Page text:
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Guest Lecture: Emilie Wellfelt, ‘Following the Feathers: Global History Along the Trails of the Bird of Paradise’
18 December 2017 @ 6:30 pm - 8:30 pm GMT
‘Following the Feathers’ is an investigation of global history and human-animal relations using a spectacular bird species as its focal point. It asks how the bird of paradise affects humans who encounter them, either in living form or as a prepared specimen. The specimen, often without wings, legs and scull bone, is the main form in which bird of paradise have been traded and used by humans.
Historically the bird of paradise was a luxury commodity, traded along the same routes as spice from Maluku. As the birds were received in different ‘worlds’ they were used and interpreted in ways that reveal insights about religion, paradise and power.
The study examines two time periods: c. 1512-1610 and the present. The first bird of paradise specimens reached Europe in 1522 in the cargo of the world’s first circumnavigators, the Magellan expedition. In the early modern period, world views shifted and Muslims and Christians competed for global dominion. ‘Following the feathers’ takes us to crucial moments in history, to kings and sultans, and to the foremost artists and scientists of the time.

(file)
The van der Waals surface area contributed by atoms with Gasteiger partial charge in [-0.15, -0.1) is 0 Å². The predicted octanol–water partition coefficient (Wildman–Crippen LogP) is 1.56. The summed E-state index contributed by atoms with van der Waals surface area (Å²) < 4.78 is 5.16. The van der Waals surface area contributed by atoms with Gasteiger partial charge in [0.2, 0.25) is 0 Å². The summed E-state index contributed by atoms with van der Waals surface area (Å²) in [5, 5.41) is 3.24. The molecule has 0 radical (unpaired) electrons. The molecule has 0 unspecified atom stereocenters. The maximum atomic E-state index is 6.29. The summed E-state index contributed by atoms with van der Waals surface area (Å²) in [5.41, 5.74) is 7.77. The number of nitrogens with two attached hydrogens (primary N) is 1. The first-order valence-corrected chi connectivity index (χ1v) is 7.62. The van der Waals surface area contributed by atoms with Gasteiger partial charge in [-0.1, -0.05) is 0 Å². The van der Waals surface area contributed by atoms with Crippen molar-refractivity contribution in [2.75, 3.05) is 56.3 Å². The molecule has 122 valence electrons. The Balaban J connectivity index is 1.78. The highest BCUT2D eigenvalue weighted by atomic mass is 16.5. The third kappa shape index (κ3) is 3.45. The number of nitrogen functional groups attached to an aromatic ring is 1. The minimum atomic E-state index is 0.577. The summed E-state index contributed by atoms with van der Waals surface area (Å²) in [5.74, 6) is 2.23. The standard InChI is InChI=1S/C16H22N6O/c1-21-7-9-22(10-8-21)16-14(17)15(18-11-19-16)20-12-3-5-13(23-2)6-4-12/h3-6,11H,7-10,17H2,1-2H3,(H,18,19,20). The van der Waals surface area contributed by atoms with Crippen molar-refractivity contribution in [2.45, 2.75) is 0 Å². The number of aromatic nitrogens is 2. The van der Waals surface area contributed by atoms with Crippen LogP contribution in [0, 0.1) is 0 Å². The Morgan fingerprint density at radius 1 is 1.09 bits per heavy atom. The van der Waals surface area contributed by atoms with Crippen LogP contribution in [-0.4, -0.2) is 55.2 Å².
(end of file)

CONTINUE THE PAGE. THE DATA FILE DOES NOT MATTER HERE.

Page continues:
In the present study, human-animal relations in the Aru Islands will be investigated. In the islands the Dobel-speaking population are divided in two moieties, the inland fanan, literary ‘bird of paradise’, have a semi-totemic relation to the species.
The researcher has extensive historical and anthropological fieldwork experience from Indonesia.
‘Shahjahan and Prince Dara-Shikoh Toy with Jewels, ca. 1620’